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Prisoners may soon lose access to legal advice
New survey finds legal aid prison law is dying out

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The silent demise of legal aid prison law

A new report written by Dr Laura Janes (@LauraJanes_UK) for the Association of Prison Lawyers (@PrisonLawyrsAPL) paints a desperate picture of the death of the prison lawyers profession. Based on a survey of 98 prison lawyers, the report concludes that:

“A toxic combination of emotionally exhausting, complex and poorly paid work means that prison law legal aid work is no longer sustainable.”

Context

The findings of the survey make for grim reading. Legal aid prison law is already in drastic decline: between 2008 and 2022, there was an 85% decrease in prison law legal aid providers. Three-quarters of respondents to the APL survey considered they would not be doing prison law in 3 years’ time, with 88% of those anticipating leaving this sector citing poor renumeration as the reason. Prison law was excluded from the Government’s 15% increase to criminal law legal aid rates in 2022, contrary to the advice of Lord Bellamy (who holds the Government’s justice brief in the House of Lords), who conducted an independent report for ministers that recognised the economic case for funding it sustainably.

The only reason given for this has been that the Government wanted to prioritise the backlog in criminal matters. However, there is also a significant backlog in parole cases caused in part by significant changes designed to toughen and open up the system. These changes have been at the heart of the Government’s reform agenda and have made parole work more difficult and complex. Although it does appear that the new Justice Secretary, Alex Chalk, is undoing some of his predecessor’s (Dominic Raab) most extreme changes in this area.

Complexity

Almost all respondents (98%) felt that the complexity of parole board work has increased significantly in the last five years. This has involved navigating two new mechanisms which can enable the re-opening of parole decisions: the reconsideration mechanism (introduced 2019) and the set-aside process (introduced 2022). In the words of one respondent

“It has become so much more complex – in terms of the volume of information to consider in the dossier…complex guidance…and complicated procedures.”

Despite these changes, prison law, which falls under criminal legal aid, was expressly excluded from the general uplift in criminal law fees that was implemented in September 2022 and there appear to be no plans to remedy this.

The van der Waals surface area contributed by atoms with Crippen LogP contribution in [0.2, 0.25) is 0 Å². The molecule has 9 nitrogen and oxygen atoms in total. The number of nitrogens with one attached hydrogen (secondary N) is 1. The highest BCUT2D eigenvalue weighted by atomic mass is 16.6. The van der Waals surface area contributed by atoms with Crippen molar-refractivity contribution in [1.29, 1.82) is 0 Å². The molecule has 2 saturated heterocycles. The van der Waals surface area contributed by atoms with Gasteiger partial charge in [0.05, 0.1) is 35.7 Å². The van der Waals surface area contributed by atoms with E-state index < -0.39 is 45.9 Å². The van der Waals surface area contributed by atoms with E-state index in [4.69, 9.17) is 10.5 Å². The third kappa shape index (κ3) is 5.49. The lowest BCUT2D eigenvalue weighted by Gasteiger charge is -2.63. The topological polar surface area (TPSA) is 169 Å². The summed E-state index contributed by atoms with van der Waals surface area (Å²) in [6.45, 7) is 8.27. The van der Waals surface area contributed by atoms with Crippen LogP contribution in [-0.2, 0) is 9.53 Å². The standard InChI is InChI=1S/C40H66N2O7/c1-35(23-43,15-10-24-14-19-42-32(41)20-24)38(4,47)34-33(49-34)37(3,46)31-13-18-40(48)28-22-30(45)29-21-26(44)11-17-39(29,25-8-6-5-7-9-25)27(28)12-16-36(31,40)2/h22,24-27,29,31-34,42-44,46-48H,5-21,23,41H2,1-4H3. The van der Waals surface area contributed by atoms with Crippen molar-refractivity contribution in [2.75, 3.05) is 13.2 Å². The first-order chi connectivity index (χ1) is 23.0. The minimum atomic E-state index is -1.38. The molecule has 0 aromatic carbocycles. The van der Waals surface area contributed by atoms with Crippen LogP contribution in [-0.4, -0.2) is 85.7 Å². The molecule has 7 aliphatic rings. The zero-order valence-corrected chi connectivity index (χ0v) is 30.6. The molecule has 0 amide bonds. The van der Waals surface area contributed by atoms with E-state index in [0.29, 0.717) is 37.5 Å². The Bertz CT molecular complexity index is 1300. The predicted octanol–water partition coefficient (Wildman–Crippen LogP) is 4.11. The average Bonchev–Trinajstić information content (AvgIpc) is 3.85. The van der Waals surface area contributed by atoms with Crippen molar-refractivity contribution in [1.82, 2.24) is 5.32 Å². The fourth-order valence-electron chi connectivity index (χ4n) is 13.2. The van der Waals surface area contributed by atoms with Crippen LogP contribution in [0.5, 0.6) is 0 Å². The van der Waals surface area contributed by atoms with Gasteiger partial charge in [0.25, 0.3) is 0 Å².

Under-funding

Further complex changes are proposed in the Victims and Prisoners Bill but there is no talk of an increase in fees to deal with them. This contrasts with the Government’s approach to the additional work anticipated from the Illegal Migration Bill, where it has agreed a modest increase of 15% in legal aid fees to deal with the additional burden on providers.

It is now clear that the immense changes to the parole process, which require extensive additional work from prison law legal aid lawyers, will be undermined by lack of adequate funding.

Prison law legal aid lawyers already go above and beyond for their clients, following sweeping cuts to the work legal aid covers in 2020: 100% reported routinely doing additional work that is not funded by legal aid for clients. As one respondent commented

“I am forever chasing the prison or healthcare or mental health…without which [my client] would not be properly able to apply for parole.”

Emotional exhaustion

The work is not only legally complex, but emotionally exhausting: 86% of respondents considered that at least half of their clients are vulnerable and in need of additional support. This explains why so many prison lawyers feel that they cannot simply refuse to do unpaid work. In the words of one respondent,

“our clients often have no one else. If they suddenly have medication stopped and they are calling in desperate need, it is impossible not to care for them.”

Prison law clients are often distressed:

“I have had clients so desperate about being in prison and delays with parole that they have self-harmed or threatened suicide. You can’t deal with distress quickly.”

Unsustainable

The report concludes that the combination of emotionally exhausting, complex and poorly paid work is not sustainable. When fixed fees were introduced for prison law under a previous administration, it was on the business case of “swings and roundabouts”; the idea that in some cases practitioners would do more work than they were paid for and in other cases they would be paid more than the work done.

Yet in this survey, over 90% of respondents estimated that they lose out financially in over half of their cases, and 62% estimated they lose out in three-quarters of them.

Unsurprisingly, lawyers no longer want to work in the prison law field. Over a third of survey respondents described it as “extremely difficult” to recruit and retain new staff. In the words of one respondent,

“it is really hard to retain new lawyers in this field – many young lawyers express an interest in this area but do not stay in it due to the lack of funding”.

Dr Janes, points out that the prison system is in crisis: it is chronically overcrowded and understaffed, and the prison population is set to rise exponentially in the next three years. Investment now is essential to ensure the prison and parole system will function fairly so that people can be released from prison safely at the earliest opportunity from costly incarceration.

The report ends with a call to action:

“Fees need to be increased now or the Prison Lawyer will disappear & it will be too late to rescue the crumbling system that we help remain functioning.”

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